Discussion: ?Protective Factors in Infancy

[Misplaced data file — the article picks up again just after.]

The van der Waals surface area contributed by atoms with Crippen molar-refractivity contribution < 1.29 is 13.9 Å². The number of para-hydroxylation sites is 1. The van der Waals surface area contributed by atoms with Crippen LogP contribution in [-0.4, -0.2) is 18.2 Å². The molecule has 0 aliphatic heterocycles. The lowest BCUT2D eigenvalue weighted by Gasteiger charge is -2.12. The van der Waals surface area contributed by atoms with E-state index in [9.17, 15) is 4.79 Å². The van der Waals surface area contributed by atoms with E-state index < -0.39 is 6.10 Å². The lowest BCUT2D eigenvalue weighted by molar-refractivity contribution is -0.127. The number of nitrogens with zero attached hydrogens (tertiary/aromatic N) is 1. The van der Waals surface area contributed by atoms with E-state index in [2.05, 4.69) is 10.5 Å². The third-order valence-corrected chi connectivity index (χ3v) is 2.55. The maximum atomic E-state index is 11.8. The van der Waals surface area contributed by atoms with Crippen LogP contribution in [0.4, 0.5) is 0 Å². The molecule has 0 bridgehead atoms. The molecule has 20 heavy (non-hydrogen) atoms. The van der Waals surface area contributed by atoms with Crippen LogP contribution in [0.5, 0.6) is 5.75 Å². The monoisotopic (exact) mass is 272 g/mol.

Discussion: ?Protective Factors in Infancy ORDER NOW FOR CUSTOMIZED AND ORIGINAL ESSAY PAPERS ON Discussion: ?Protective Factors in Infancy Protective Factors in Infancy For this discussion, refer to your assessment results from the abbreviated version of the Nicholson McBride’s Resilience Quotient Questionnaire, which you completed for your studies in Unit 2. Using your initial assessment results, consider your own life experiences that will support your critical analysis of risk and protective factors. Discussion: ?Protective Factors in Infancy My score was a 53 which meant An exceptional level of resilience. Your score indicates that you are very resilient most of the time and rarely fail to bounce back – whatever life throws at you. You believe in making your own luck. The first moments of life begin to impact an individual as an individual and within a system. Protective factors exist, even in the earliest moments of life. “Resilience is about developing and maintaining the strength to overcome adversity,” (Davis, as cited by Murphy, 2012, p. 60). “In children, resilience can be developed by helping them develop the internal and external assets that will sustain them when life is difficult or when hard times occur” (p. 60). Consider this information as you study the process of resilience at different times in the lifespan. Describe the factors that have contributed to resiliency from the social, psychological, and biological dimensions of your life. Consider that the concept of self that has developed is a factor of the interaction of many variables and the meaning one attributes to these variables. Describe the importance of any of these factors in the environment, and identify at least one risk factor you have encountered. Remember that it is not just the factors or the traits you possess, but the interaction and utilization of these traits that impacts your experiences. Write a 250-word minimum initial post to this discussion. Include two scholarly resources. Be sure to include relevant, required information, adequate explanations, and alternative viewpoints. Discussion: ?Protective Factors in Infancy fnhum_12_00326.pdf contentserver__5_.pdf nrrc_resilience_and_life_storms_10_2015_f.pdf REVIEW published: 21 August 2018 doi: 10.3389/fnhum.2018.00326 Biological and Psychological Perspectives of Resilience: Is It Possible to Improve Stress Resistance? Haoran Liu 1 , Chenfeng Zhang 1 , Yannan Ji 2 and Li Yang 1,3 * 1 School of Psychology, Center for Studies of Psychological Application, South China Normal University, Guangzhou, China, School of Life Sciences, South China Normal University, Guangzhou, China, 3 Institute for Brain Research and Rehabilitation, South China Normal University, Guangzhou, China 2 The term “resilience” refers to the ability to adapt successfully to stress, trauma and adversity, enabling individuals to avoid stress-induced mental disorders such as depression, posttraumatic stress disorder (PTSD) and anxiety. Here, we review evidence from both animal models and humans that is increasingly revealing the neurophysiological and neuropsychological mechanisms that underlie stress susceptibility, as well as active mechanisms underlying the resilience phenotype. Ultimately, this growing understanding of the neurobiological mechanisms of resilience should result in the development of novel interventions that specifically target neural circuitry and brain areas that enhance resilience and lead to more effective treatments for stress-induced disorders. Stress resilience can be improved, but the outcomes and effects depend on the type of intervention and the species treated. Edited by: Guido van Wingen, University of Amsterdam, Netherlands Reviewed by: Jennifer Strafford Stevens, Emory University School of Medicine, United States Selena Bartlett, Translational Research Institute, Australia *Correspondence: Li Yang [email protected] Received: 16 November 2017 Accepted: 25 July 2018 Published: 21 August 2018 Citation: Liu H, Zhang C, Ji Y and Yang L (2018) Biological and Psychological Perspectives of Resilience: Is It Possible to Improve Stress Resistance? Front. Hum. Neurosci. 12:326. doi: 10.3389/fnhum.2018.00326 Keywords: resilience, stress, depression, VTA, NAc, mPFC INTRODUCTION Resilience means ‘‘the ability to withstand or recover quickly from difficult conditions’’ (Fletcher and Sarkar, 2013; Robertson et al., 2015). However, in the context of recent biological and psychological research, resilience has gained a more specific meaning. The idea of resilience as resistance to stress (Figure 1) originated in the 1970s when researchers began to study children capable of normal development despite a difficult upbringing (Masten, 2001). By the early 1990s, the emphasis of resilience research has shifted away from identifying protective factors, which involve positive emotions and the competence for self-regulation, to a study of how individuals overcome adversity and an examination of the psychosocial determinants of resilience in trauma-exposed adults (Luthar et al., 2000; Conger and Conger, 2002; Bonanno et al., 2015; Cai et al., 2017). Negative manifestations of resilience manifest as mood disorders, including major depressive disorder (MDD), fear, anxiety, posttraumatic stress disorder (PTSD) and other stress-associated negative emotions (Feder et al., 2009; Friedman, 2014; Alves et al., 2017).Discussion: ?Protective Factors in Infancy Recent studies employing advanced technologies such as optogenetics have significantly deepened our understanding of the intrinsic biological mechanisms of resilience. This review article will first introduce the psychological and physiological perspectives of resilience, then describe the important neural circuits and neuroendocrine mechanisms involved in resilience, and finally discuss possible ways of improving resilience based on new insights provided by neurobiological studies. Frontiers in Human Neuroscience | www.frontiersin.org 1 August 2018 | Volume 12 | Article 326 Liu et al. Biological and Psychological Perspectives of Resilience FIGURE 1 | A brief history of resilience research. FUNDAMENTAL CONCEPTS AND FEATURES OF RESILIENCE RESEARCH ‘‘process hypothesis’’ focuses on the interaction between the individual and adverse circumstance and emphasizes that changes over time are dynamic, encompassing positive adaptation within the context of significant adversity (Luthar et al., 2000). Finally, resilience can also be considered an outcome after experienced adversity (Masten, 2001). It is worth noting that all the above concepts of stress resilience have two elements in common, adversity and positive adaptation (Fletcher and Sarkar, 2013), which therefore must both be included in studies of resilience in human and animal models. In fact, most current psychological resilience studies involve four aspects: (a) baseline or pre-adversity; (b) the adversity itself; (c) post-adversity resilient outcomes; and (d) predictors of resilient outcomes; (Bonanno et al., 2015). More cross-sectional studies that integrate different types of adverse stress are needed to clarify whether different stresses share common influential pathways. This is particularly important given that the term ‘‘adversity’’ covers a wide range of experiences. For example, in humans, adversity can encompass social rejection, failure in examinations, early life stress, depression and other chronic enduring stressful experiences, while in animals it can mean social defeat, forced swimming, In the last 10 to 15 years, resilience has been examined in a range of contexts in both humans and animals. Animals that show fewer deleterious effects of stress are considered resilient (Steimer and Driscoll, 2005; Krishnan et al., 2007; Feder et al., 2009; Ergang et al., 2015). A number of animal models have been used to improve our understanding of stress resilience or susceptibility (Table 1), for example, chronic social defeat stress (CSDS; Golden et al., 2011), learned helplessness (LH; Berton et al., 2007; Fleshner et al., 2011), exposure to predator odor (Cohen et al., 2012) or chronic mild stress (CMS; Delgado y Palacios et al., 2011). Resilient and susceptible animals can be distinguished by their performance in specific behavioral tasks. Whether resilience should be defined as a trait, process or outcome is frequently debated in human resilience studies. Connor and Davidson (2003) believe that resilience represents personal qualities that enable an individual to thrive in the face of adversity; therefore, in their opinion, resilience is a trait comprising a constellation of characteristics that enable individuals to adapt to the circumstances they encounter (Connor and Davidson, 2003). Discussion: ?Protective Factors in Infancy In contrast, the Frontiers in Human Neuroscience | www.frontiersin.org 2 August 2018 | Volume 12 | Article 326 Evaluation and comparison of brain function while conducting various behavioral tasks relating to stress sensitivity in humans tusing non-invasive imaging technology (such as functional magnetic resonance imaging, fMRI). Johnson et al. (2014) and Peterson et al. (2014) Exploration of suitable methods for improving adaptability using resilience interventions. Langley et al. (2015) foot shock and other types of acutely stressful stimulation (Janakiraman et al., 2016). Depending on the specific stressful process, resilience might be understood as the ability: (1) to maintain natural functions and elude adversity; and (2) to deal with the stress positively and obtain some benefit from it. Neurobiological studies show that resilience is mediated by both the absence of certain key molecules that occur in susceptible animals and impair their coping ability, and the presence of distinct adaptation mechanisms seen in resilient individuals that promote normal behavior (Krishnan et al., 2007; Friedman et al., 2016). The former and latter are considered to be mechanisms of passive and active resilience, respectively (Russo et al., 2012). REPRESENTATIVE ANIMAL MODELS OF RESILIENCE CSDS (Golden et al., 2011) and CMS (Liu et al., 2018) are two of the most widely used resilient animal models and have been widely applied in the study of resilience and depression, although the more aggressive behavior of the outbred CD-1 mouse requires careful monitoring in the CSDS test (Albonetti and Farabollini, 1994). CMS consists of various random negative stressful stimuli, such as foot shock, swimming in cold water, light/dark succession and hunger (Chang and Grace, 2014), and may be more similar to the types of stress experienced by humans. Since female mice exposed to CMS are less stable than males (Franceschelli et al., 2014), gender differences should be taken into account when using this model. Although such animal models have dramatically improved our understanding of the neural substrates underlying resilience, they have been less useful in defining the complex interactions between environmental stress, protective factors and individual personality. For example, increased self-criticism and decreased self-compassion enhance the risk of depression in humans (Ehret et al., 2015), but these effects are not represented (and arguably could not be represented) in animal models of resilience. On the other hand, techniques used to study regions of the brain involved in the regulation of human resilience, such as functional magnetic resonance imaging (fMRI), positron emission tomography (PET) or deep brain stimulation (DBS), are limited by low spatiotemporal resolution and ethical considerations. Therefore, an appropriate combination of human and animal models is required to enable researchers to gain a precise understanding of resilience. BEHAVIORAL CHARACTERISTICS OF RESILIENCE Behavioral experiments and imaging technology Psychotherapy or intervention Questionnaire investigation Other animal models Humans Humans Frontiers in Human Neuroscience | www.frontiersin.org Rodents Humans Hemington et al. (2017) Crowley and Lucki (2005) and Overstreet et al. (2005) El Yacoubi et al. (2003) Breeding of rodent strains with markedly different responses in acute stress environments, such as the tail suspension test. These models are less directly applicable in resilience studies. Comparisons across inbred lines of rats and mice, and selective breeding of rodent lines that display differential stress responses. Discussion: ?Protective Factors in Infancy Investigation of populations to uncover different resilience responses and resilience scale performances. Acute stress models Use of predator odor Rodents Rodents Cohen et al. (2012) Berton et al. (2007) and Brachman et al. (2016) A subset of animals exposed to unavoidable aversive stimuli (e.g., foot shock) develops learned helplessness, i.e., fails to escape when escape available. Animals are exposed to predator-scent stress. Rodents Chronic mild stress (CMS, unpredictable stress) Learned helplessness (LH) Early life stress Rodents Rodents Suo et al. (2013) and Higuchi et al. (2016) Heim and Binder (2012) and Santarelli et al. (2017) Nasca et al. (2015) Chronic restraint stress Rodents Experimental mice are exposed to an aggressive retired breeder CD1 mouse. After interaction the experimental mice are housed in the same cage with a perforated divider separating them from the CD1 mouse. This is a well-established protocol yielding stress-susceptible or resilient cohorts. The rodents are housed in a restrainer with no mobility for a short period daily and then are replaced in their home cage. Pups are separated from their parents during the first postnatal week. Paternal stress and gestational stress operate similarly, but with different separation periods. Rodents are exposed to varying physical and psychosocial stresses, for example, shaking, cage tilting. Rodents Chronic social defeat stress (CSDS) Model overview Krishnan et al. (2007) and Isingrini et al. (2016) Biological and Psychological Perspectives of Resilience Subject Stress model TABLE 1 | Research methods or models of stress resilience. References Liu et al. A range of psychosocial factors that contribute to resilience have been identified. The factors include active coping (SnowTurek et al., 1996; Hanton et al., 2013), optimism (Warner et al., 2012), cognitive reappraisal (Maren, 2008; Farchi and Gidron, 2010; Troy et al., 2010), prosocial behavior (Staub and Vollhardt, 2008), social support and others (Ozbay et al., 2008; 3 August 2018 | Volume 12 | Article 326 Liu et al. Biological and Psychological Perspectives of Resilience not constitute a theory, nor should it be seen as equivalent to positive psychology or competence.’’ Although neurobiological research into resilience has less theoretical underpinning, new discoveries have emerged in recent years. For example, resilient individuals have been shown to have drastically different behavioral performances and neural substrates compared with, more susceptible individuals (Feder et al., 2009), while some recent study shows that a K+ channel in ventral tegmental area (VTA) dopamine (DA) neurons differentially mediates neuronal activity in resilient, normal and susceptible mice (Friedman et al., 2016; Han and Nestler, 2017; Barrese et al., 2018). Cai et al., 2017). Social support is one of the main protective elements that influence family well-being, parenting quality and child resilience (Armstrong et al., 2005). A 10-year longitudinal study found that social support from partners promoted resilience in response to economic stress (Conger and Conger, 2002). In contrast, poor social support enhanced stress, leading to elevated heart rate (Stansfeld et al., 1997), depression (Oxman and Hull, 2001) and increased susceptibility to PTSD (Johnson et al., 1997). Although the onset of psychiatric disorders such as PTSD and depression might be prevented by promoting adaptation to stress, the key to resilience and mental well-being lies in emotion regulation processes (Hu et al., 2014). For example, social support and resilience have multiple mediation effects on the regulation of cognitive emotion and acute stress in Chinese male soldiers (Cai et al., 2017). Discussion: ?Protective Factors in Infancy However, there are also studies that claim there are no relationships between resilience and social support, lifestyle factors or work-related factors (Corina and Adriana, 2013; Black et al., 2017), although it is generally acknowledged that resilience buffers against various types of stress. These inconsistent behavioral results might be attributed to the use of different resilience questionnaires, the sample size and type of human subjects, and non-standardization of the test procedure, suggesting that it is critical to identify the physiological substrates underlying the manipulation of resilience. Animal models and emerging technologies, such as optogenetics (Friedman et al., 2014, 2016), electrophysiological recording (Christoffel et al., 2015; Friedman et al., 2016) and animal imaging systems (Delgado y Palacios et al., 2011; Anacker et al., 2016), are generating a great deal of interest in the elucidation of the neural circuits and molecules involved in resilience. NEURAL BASIS OF RESILIENCE Researchers have demonstrated that various brain structures and pathways are involved in resilience (Franklin et al., 2012; Russo et al., 2012), and we review these below. Medial Prefrontal Cortex The medial prefrontal cortex (mPFC) exerts strong negative control over stress pathways, and maladaptive behavior in response to stress involves mPFC dysfunction (Wang et al., 2014). Inhibiting neuronal activity in the mPFC by DBS is effective at alleviating symptoms in depressed humans or rodent depression models (Covington et al., 2010; Warden et al., 2012), while enhanced mPFC excitation results in depression-like behavior (Wang et al., 2014). mPFC lesions augment the hypothalamic-pituitary-adrenal (HPA) axis in response to emotional stress, while, in contrast, intra-mPFC injection of corticosterone attenuates this response (Diorio et al., 1993). Neural activity and levels of immediate early gene expression are lower in the ventral mPFC following stressors such as CSDS, predator stress, or water submersion in susceptible rodents (Covington et al., 2010). Interestingly, depressive patients demonstrate decreased neuronal activity in the postmortem anterior cingulate cortex (ACC), a brain area with functional homology to the mPFC in rodents (Covington et al., 2010). Moreover, hypoactivity is corrected by optogenetic induction of cortical burst firing in animals and is accompanied by the reversal of CSDS-induced social anxiety and anhedonia (Covington et al., 2010; Adamec et al., 2012). In addition, the subgenual cingulate cortex, which is also homologous to the rodent mPFC, is hyperactive in mood disorders (Ressler and Mayberg, 2007; Drevets et al., 2008; Hamani et al., 2011). The lateral prefrontal cortex often demonstrates hypoactivity in neuroimaging studies of depressed patients (Kinou et al., 2013; Rive et al., 2013). Selective activation of the mPFC–lateral habenula (LHb; Li et al., 2011; Warden et al., 2012) or the mPFC–amygdala pathway (Martinez et al., 2013; Moscarello and LeDoux, 2013) results in depression-like activity. However, stimulation of the mPFC–dorsal raphe nucleus (DRN) pathway promotes resilience (Warden et al., 2012). The precise mechanisms by which the mPFC interacts with its downstream targets and integrates different behavioral responses to stress, and in particular resilience to stress, deserve further investigation. A DYNAMIC FRAMEWORK OF RESILIENCE In early studies, psychological models of resilience were established to describe the construction of active pathways of resilience. Garmezy et al. (1984) emphasized the interaction between adverse stimulation and the consequences of stress, while Rutter (1987) elaborated four pathways to elucidate how individuals process adversity, which involve reduction in risk impact and negative chain reactions, establishment and maintenance of self-esteem and self-efficacy, and the opening up of opportunities.Discussion: ?Protective Factors in Infancy These early theories had a great impact on psychological perspectives of resilience, and subsequently these and other contemporaneous researchers attempted to uncover how resilience interacts with environmental stress and other personal traits to influence the behavior of individuals. The concept of ‘‘biopsychospiritual homeostasis’’ was introduced by Richardson (2002), whose model proposed that resilience was a dynamic equilibrium state in which physical, psychological and spiritual ingredients, as well as various adversity or protective factors reached a balance. However, Rutter (2012) was forthright in declaring that resilience ‘‘should Frontiers in Human Neuroscience | www.frontiersin.org 4 August 2018 | Volume 12 | Article 326 Liu et al. Biological and Psychological Perspectives of Resilience and reduction in hippocampal volume, are associated with stress-induced conditions such as MDD (Franklin et al., 2012). Glutamatergic ventral hippocampus (vHIP) ? nucleus accumbens (NAc) projections regulate susceptibility to CSDS. Reduced activity in the vHIP has been observed in mice resilient to CSDS (Bagot et al., 2015). Suppression of vHIP-NAc synaptic transmission by optogenetic induction of long-term depression is pro-resilient, while enhanced activity of this pathway is pro-susceptible. However, optogenetic activation of either mPFC or basolateral amygdala afferents to the NAc is pro-resilient (Bagot et al., 2015), highlighting an important circuit-specific mechanism in depression or stress resilience. Using magnetic resonance imaging, social avoidance in C57BL/6 mice with CSDS correlated positively with volume of the hippocampal CA3, accompanied by synchronized anatomic differences between hippocampus and several other areas, including the VTA, the cingulate cortex and the hypothalamus (Anacker et al., 2016). Various postsynaptic receptors of the hippocampus, such as G-protein coupled gama-aminobutyric acid B (GABAB ) receptors, play important roles in stress regulation. Different isoforms of GABAB receptor subunits, such as G … Get a 10 % discount on an order above $ 100 Use the following coupon code : NURSING10